St. Paul’s minority contracting practices under scrutiny

Mike Thomas, president and CEO of Cornerstone Community Realty, was an early member of the Equal Access Working Group.
Photo by Anna Pratt

Brian Conover, owner of locally based Abel Trucking, recently affixed a “for sale” sign on the dump truck that is parked outside his Maplewood home, which he uses to haul tons of rubble from various construction sites. Conover, who started his business in 2000, can no longer afford to pay for fuel, insurance, and other rising costs to keep it going; soon, he’ll be behind the wheel for another trucking company.

The entrepreneur says he’s been unable to find enough work. Despite numerous attempts, he’s never received a bid for a City-funded construction project in St. Paul, where he resided for many years.

Conover’s experience falls in line with scores of minority business owners who claim they have been kept at arm’s length from some St. Paul developments, deliberately or otherwise. The City’s pool of contractors, largely made up of big companies, has long drawn heated debate.

In 1997, the City endorsed the minority vendor outreach program, or “chapter 84,” to counteract discrimination. Some maintain it has failed to adhere to its principles, even though one-third of the city’s population belongs to communities of color, leading to several lawsuits.

Following ongoing complaints from minority business owners, a City-appointed taskforce called the Equal Access Working Group (EAWG), comprised of community stakeholders, called for an in-depth examination of how St. Paul doles out contracts and other economic opportunities to minorities.

The St. Paul City Council gave the go-ahead for the audit of the minority vendor outreach program, among other things, to Milwaukee attorney James Hall on Thursday, April 18. The Saint Paul Foundation, Bremer Foundation, and the City are funding the three-to-four-month-long investigation that comes two years after its proposal.

Also underway in conjunction with the audit is a disparity study, the third since 1995 to analyze the climate for minority-owned business in the city. In contrast to an audit, a disparity study looks to other factors beyond city hall doors to detect bias, according to City officials.

Ward One City Council Member Debbie Montgomery, who voted against the audit when it was first brought before the council, said the review is a step in the right direction. “The goal is to get down to where the problem is, find where the disparities are, and figure out how deep they are,” she said.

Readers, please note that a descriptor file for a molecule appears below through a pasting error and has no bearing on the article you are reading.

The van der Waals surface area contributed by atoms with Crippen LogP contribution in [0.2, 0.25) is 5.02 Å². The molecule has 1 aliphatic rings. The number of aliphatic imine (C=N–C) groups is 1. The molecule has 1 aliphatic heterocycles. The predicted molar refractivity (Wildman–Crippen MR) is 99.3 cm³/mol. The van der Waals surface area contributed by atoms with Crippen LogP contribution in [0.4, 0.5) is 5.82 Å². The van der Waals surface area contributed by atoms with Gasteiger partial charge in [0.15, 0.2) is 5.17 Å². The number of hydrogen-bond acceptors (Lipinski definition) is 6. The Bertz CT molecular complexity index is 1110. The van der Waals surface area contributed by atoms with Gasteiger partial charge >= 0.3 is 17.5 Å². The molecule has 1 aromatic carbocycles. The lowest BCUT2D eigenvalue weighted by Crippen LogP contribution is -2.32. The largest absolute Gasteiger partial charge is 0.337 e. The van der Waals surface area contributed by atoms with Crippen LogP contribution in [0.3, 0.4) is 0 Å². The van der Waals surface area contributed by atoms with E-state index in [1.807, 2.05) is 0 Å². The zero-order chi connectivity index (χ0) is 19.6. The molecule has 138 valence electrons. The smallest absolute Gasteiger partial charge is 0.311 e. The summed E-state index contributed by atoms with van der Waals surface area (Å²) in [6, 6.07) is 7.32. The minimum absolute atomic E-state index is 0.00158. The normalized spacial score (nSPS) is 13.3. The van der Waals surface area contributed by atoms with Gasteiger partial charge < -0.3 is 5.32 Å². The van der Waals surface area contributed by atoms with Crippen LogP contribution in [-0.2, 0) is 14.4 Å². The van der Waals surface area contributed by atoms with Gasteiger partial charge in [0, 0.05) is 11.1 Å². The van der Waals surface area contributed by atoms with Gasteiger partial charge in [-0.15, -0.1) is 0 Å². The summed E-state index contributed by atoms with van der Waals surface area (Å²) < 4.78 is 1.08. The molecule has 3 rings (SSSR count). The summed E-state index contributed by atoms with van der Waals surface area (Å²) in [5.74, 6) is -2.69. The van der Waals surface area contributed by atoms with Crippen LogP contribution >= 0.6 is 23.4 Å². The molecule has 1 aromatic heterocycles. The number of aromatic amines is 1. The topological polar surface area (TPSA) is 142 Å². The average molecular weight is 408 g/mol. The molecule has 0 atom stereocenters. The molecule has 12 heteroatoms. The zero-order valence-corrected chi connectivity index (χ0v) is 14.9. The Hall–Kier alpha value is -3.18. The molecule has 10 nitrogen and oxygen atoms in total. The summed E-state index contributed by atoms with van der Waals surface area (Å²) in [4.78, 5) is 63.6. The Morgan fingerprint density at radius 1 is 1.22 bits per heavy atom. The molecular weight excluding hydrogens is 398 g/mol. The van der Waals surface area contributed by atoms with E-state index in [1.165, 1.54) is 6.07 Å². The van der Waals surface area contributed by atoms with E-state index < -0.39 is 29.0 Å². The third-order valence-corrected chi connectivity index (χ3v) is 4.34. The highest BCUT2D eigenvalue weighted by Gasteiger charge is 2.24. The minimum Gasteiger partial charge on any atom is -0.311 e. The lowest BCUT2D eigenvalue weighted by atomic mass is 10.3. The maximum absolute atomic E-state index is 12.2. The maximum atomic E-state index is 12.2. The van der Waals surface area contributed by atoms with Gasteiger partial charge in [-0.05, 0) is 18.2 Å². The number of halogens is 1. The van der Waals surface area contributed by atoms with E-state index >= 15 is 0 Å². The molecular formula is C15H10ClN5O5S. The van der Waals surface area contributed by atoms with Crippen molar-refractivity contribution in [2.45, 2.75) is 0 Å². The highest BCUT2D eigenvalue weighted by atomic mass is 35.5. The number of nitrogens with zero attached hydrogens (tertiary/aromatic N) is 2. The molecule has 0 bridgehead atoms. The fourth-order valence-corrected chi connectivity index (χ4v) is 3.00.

Montgomery is optimistic that the audit and disparity study will complement each other. Together, “They’ll give the City direction to make sure everyone is included and can receive viable contracts,” she said.

Barriers to minorities

All too often, Conover said, he’s unaware of an upcoming construction project until it’s too late and positions have already been filled. Once, he paid for a subscription to a City bulletin that provided regular, up-to-date tidbits about future developments, including labor and material needs. Sadly, these leads always turned out to be dead-ends, he remarked.

As a result, his credibility with the people he usually works with has deteriorated to the point that he has been forced to unload his equipment. “Now I’m at the point where I would have to rebuild and win back people’s trust to re-establish myself. Otherwise, I’m just talking,” he said.

Meanwhile, “Another billion-dollar project will sweep through the city and go to the same people again and again,” he said, his bass-like voice resounding with regret, pointing out that most contractors getting jobs in the area aren’t certified as minority owners (and need not undergo the process of achieving that status).

Others echo Conover’s discontent; their bids are turned down for unclear reasons, or they simply don’t have relationships with the most competitive companies.